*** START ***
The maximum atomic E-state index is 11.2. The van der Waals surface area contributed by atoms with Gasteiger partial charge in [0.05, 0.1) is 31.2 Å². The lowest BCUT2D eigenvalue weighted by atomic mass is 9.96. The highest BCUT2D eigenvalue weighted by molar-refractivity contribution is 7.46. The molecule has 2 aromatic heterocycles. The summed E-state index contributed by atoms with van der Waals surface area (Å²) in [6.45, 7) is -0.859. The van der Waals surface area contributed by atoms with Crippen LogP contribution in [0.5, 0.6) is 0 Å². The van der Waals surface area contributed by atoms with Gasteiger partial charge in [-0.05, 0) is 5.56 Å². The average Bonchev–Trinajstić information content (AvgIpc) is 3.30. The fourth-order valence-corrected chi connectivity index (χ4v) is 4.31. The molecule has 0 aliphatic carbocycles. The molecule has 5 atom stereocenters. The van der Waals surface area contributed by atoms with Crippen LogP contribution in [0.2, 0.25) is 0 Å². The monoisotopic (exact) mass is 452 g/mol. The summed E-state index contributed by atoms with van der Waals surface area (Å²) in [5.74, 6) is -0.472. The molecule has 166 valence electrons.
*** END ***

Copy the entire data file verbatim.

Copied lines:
The maximum atomic E-state index is 11.2. The van der Waals surface area contributed by atoms with Gasteiger partial charge in [0.05, 0.1) is 31.2 Å². The lowest BCUT2D eigenvalue weighted by atomic mass is 9.96. The highest BCUT2D eigenvalue weighted by molar-refractivity contribution is 7.46. The molecule has 2 aromatic heterocycles. The summed E-state index contributed by atoms with van der Waals surface area (Å²) in [6.45, 7) is -0.859. The van der Waals surface area contributed by atoms with Crippen LogP contribution in [0.5, 0.6) is 0 Å². The van der Waals surface area contributed by atoms with Gasteiger partial charge in [-0.05, 0) is 5.56 Å². The average Bonchev–Trinajstić information content (AvgIpc) is 3.30. The fourth-order valence-corrected chi connectivity index (χ4v) is 4.31. The molecule has 0 aliphatic carbocycles. The molecule has 5 atom stereocenters. The van der Waals surface area contributed by atoms with Crippen LogP contribution in [0.2, 0.25) is 0 Å². The monoisotopic (exact) mass is 452 g/mol. The summed E-state index contributed by atoms with van der Waals surface area (Å²) in [5.74, 6) is -0.472. The molecule has 166 valence electrons.